If the audience costs theory were correct, U.S. threats would have been most credible during the period when domestic political accountability was greatest—that is, in the run-up to the midterm elections to be held in November 1954. One would expect the Communists to calculate that the administration would have a freer hand and be more able to accept a compromise settlement in Indochina after the elections were over when it did not have to worry so much about a political backlash at home. But they saw things in exactly the opposite way. The Chinese premier Zhou Enlai, Chen Jian tells us, thought that domestic political pressure was actually holding the U.S. government back. “America’s non-intervention policy,” Zhou wrote another top Chinese official at the time, “is only a temporary phenomenon, and this will only be maintained until the coming November, when the U.S. Congress holds elections. If a ceasefire is not achieved by then, the situation will change dramatically.”16 The implication was that the Eisenhower administration was not locked into a hard line because of the domestic political price it would have to pay if it drew back from its threats. The fact that the government had to worry about the public response to its threats was not viewed as adding to the credibility of what it was threatening, as the theory would suggest. Threats, in fact, would be more credible when, after the elections, the government did not have to worry so much about the public reaction to what it was doing.
Why So Weak?
So it is quite clear that the credibility of the American threats was not rooted in calculations about audience costs. This raises two questions. Why, first of all—and this question will be the focus of the discussion in this section—was the audience costs mechanism so weak in 1954? And, second, if the threats were not credible because of audience costs, why then were they credible? That issue will be considered in the next section.
So why was it that large audience costs were not generated in 1954? The first point to note here is that the Eisenhower administration deliberately refrained from making explicit threats; it was left to others to draw the implications.17 Dulles’s March 29 speech, for example, as Logevall points out, “was carefully crafted—it went through twenty-one drafts—to sound menacing while remaining vague on specifics.” As Dulles’s aide Robert Bowie later pointed out, “it did not actually commit ‘anyone to anything.’”18 And it is quite clear that the administration deliberately sought to avoid tying its hands. Thus Dulles, shortly after his March 29 speech, spoke on the phone with James Hagerty, the president’s press secretary, about how Eisenhower should handle questions about what Dulles had had in mind by “united action.” Dulles said that term covered “a very wide range of possibilities,” and this his words were “deliberately chosen for that purpose.” He said that if questioned on this point, it was important “for the President not to let him[self] get pinned down.”19 Direct threats—the sorts of threats it might be hard to back down from—were to be avoided.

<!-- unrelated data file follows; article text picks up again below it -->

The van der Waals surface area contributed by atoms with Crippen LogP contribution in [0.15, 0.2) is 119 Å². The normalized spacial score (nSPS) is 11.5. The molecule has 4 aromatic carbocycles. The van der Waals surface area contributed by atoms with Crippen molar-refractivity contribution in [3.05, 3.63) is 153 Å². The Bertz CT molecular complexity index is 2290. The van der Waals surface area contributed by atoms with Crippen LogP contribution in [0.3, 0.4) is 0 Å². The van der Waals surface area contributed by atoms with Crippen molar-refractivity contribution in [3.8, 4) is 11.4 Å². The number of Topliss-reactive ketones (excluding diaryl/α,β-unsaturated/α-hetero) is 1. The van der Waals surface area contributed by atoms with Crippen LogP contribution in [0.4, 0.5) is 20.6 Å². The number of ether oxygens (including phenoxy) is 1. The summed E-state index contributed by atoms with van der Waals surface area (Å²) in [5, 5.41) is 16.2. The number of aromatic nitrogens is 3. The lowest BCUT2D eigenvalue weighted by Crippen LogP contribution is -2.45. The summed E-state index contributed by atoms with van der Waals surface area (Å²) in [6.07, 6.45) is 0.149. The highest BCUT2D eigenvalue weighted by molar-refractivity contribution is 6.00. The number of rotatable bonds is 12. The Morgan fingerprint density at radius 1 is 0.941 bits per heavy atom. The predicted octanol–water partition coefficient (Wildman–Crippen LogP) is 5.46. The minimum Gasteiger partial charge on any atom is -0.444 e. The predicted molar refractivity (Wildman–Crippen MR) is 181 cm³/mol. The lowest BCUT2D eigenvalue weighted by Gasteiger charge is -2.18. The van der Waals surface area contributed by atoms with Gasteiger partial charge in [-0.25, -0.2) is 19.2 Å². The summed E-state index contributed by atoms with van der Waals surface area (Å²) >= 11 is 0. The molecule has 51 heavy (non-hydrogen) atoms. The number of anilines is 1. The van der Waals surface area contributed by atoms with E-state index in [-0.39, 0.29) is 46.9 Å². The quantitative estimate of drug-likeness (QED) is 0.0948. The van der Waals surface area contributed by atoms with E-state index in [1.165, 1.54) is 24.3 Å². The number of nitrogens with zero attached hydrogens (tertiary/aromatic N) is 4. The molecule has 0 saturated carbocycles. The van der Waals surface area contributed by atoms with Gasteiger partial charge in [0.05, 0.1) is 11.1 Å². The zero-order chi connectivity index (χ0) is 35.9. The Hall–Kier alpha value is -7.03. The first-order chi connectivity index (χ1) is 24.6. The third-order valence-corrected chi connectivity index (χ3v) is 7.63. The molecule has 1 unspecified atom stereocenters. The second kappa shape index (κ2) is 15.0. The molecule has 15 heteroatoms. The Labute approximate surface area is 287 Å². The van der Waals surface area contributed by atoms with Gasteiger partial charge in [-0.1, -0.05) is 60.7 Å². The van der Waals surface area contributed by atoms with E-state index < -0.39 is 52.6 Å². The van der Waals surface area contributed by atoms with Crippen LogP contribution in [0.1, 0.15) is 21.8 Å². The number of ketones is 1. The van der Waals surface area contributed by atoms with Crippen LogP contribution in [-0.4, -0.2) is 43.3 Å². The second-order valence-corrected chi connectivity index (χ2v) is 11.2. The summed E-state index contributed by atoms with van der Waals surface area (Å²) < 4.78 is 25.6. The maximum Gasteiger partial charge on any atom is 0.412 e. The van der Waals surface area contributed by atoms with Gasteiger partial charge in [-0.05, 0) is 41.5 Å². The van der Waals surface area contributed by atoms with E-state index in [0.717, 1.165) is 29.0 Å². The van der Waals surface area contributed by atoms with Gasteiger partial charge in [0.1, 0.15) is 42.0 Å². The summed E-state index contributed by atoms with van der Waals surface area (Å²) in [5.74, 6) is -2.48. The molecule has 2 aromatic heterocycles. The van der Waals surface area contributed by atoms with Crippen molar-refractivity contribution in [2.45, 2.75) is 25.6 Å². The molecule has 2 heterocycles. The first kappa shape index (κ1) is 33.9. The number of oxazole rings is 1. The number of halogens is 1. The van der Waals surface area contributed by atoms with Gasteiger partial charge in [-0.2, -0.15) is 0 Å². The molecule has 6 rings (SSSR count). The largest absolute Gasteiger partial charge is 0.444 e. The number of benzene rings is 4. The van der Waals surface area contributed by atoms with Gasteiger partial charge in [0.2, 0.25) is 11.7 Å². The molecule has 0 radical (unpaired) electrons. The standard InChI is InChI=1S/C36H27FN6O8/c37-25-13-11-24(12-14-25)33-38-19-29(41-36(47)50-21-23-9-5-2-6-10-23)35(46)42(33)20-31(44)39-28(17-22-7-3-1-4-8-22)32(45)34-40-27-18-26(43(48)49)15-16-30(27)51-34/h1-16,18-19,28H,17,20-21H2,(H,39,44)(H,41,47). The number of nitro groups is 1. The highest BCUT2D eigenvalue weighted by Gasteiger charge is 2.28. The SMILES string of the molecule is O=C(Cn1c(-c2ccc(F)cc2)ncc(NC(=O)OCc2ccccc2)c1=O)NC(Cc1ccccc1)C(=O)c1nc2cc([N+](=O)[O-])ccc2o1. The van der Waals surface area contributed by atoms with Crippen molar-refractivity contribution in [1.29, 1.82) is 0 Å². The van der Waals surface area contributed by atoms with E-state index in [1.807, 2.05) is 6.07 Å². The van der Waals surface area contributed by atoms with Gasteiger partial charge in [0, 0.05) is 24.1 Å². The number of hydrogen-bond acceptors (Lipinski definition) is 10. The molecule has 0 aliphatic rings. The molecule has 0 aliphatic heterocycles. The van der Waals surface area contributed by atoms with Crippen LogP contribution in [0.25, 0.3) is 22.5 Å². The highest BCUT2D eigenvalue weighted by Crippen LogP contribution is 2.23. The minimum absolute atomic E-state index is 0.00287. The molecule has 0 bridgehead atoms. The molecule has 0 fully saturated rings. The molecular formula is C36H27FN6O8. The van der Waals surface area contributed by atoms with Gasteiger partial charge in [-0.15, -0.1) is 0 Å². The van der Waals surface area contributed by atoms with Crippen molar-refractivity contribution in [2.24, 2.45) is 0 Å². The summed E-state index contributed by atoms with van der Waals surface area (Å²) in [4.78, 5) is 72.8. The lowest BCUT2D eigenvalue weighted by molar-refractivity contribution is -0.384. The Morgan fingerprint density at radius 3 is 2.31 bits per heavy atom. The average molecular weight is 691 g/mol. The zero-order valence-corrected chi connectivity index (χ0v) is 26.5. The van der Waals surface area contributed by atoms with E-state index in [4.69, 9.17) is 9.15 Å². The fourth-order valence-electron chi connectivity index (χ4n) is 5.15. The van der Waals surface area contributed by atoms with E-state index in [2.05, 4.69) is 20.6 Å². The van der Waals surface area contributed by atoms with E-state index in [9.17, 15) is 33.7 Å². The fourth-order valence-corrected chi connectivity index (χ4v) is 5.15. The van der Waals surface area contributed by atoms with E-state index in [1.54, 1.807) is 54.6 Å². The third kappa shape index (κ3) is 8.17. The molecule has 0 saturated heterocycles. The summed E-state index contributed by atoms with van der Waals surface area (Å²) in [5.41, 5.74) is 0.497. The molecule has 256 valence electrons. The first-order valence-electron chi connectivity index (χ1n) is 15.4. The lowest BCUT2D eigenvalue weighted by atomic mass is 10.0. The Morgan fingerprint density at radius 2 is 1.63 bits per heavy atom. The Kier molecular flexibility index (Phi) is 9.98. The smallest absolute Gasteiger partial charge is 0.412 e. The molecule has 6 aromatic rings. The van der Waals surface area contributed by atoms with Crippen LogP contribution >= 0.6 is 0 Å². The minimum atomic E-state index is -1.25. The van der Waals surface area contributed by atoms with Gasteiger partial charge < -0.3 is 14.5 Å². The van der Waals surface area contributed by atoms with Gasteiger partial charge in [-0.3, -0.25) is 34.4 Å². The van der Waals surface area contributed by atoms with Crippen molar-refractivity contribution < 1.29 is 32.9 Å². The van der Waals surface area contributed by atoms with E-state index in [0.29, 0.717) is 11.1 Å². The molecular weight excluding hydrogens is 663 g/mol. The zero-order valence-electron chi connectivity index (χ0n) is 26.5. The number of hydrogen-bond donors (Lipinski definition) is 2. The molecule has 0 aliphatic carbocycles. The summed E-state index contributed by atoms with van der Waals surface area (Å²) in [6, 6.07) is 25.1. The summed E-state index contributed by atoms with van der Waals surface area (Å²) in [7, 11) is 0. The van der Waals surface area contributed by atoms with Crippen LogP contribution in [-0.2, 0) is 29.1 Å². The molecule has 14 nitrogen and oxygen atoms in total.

And it was probably for that reason that the Secretary of State viewed as “unfortunate” Vice President Richard Nixon’s famous April 16 statement that “if to avoid further Communist expansion in Asia and Indo-China we must take the risk now by putting our boys in, I think the executive has to take the politically unpopular position and do it.” Nixon’s comment—“the first direct statement from an Administration figure,” as the New York Times put it, “that American troops might be committed to Indo-China”—was evidently too direct and too explicit for Dulles’s taste.20
An audience costs theorist might be puzzled by Dulles’s reaction. Wouldn’t a political leader have to pay a bigger price for backing down from an explicit threat than from a vague one? And wouldn’t that mean that the more explicit a threat was, the more credible it would be?21 But the Dulles view is not to be dismissed totally irrational. He had good reasons for taking the course he did. He needed to worry, first of all, about how the allies would react if he took too tough a line. He also had to worry about how U.S. freedom of action would be curtailed if threats were too explicit. And he had to worry about the political reaction at home if the administration came across as too bellicose: the Korean War had just ended a year earlier, and the country was by no means eager to get into a new war in Asia.
The point about the allies needs little elaboration; it is quite clear from the Logevall book, and from many earlier studies as well, that Eisenhower and Dulles understood that too tough a line might scare off the allies.22 They knew in particular that the British in particular were worried about the possibility of a new war, and especially about the possibility that the United States might use nuclear weapons in an area like Indochina or against China.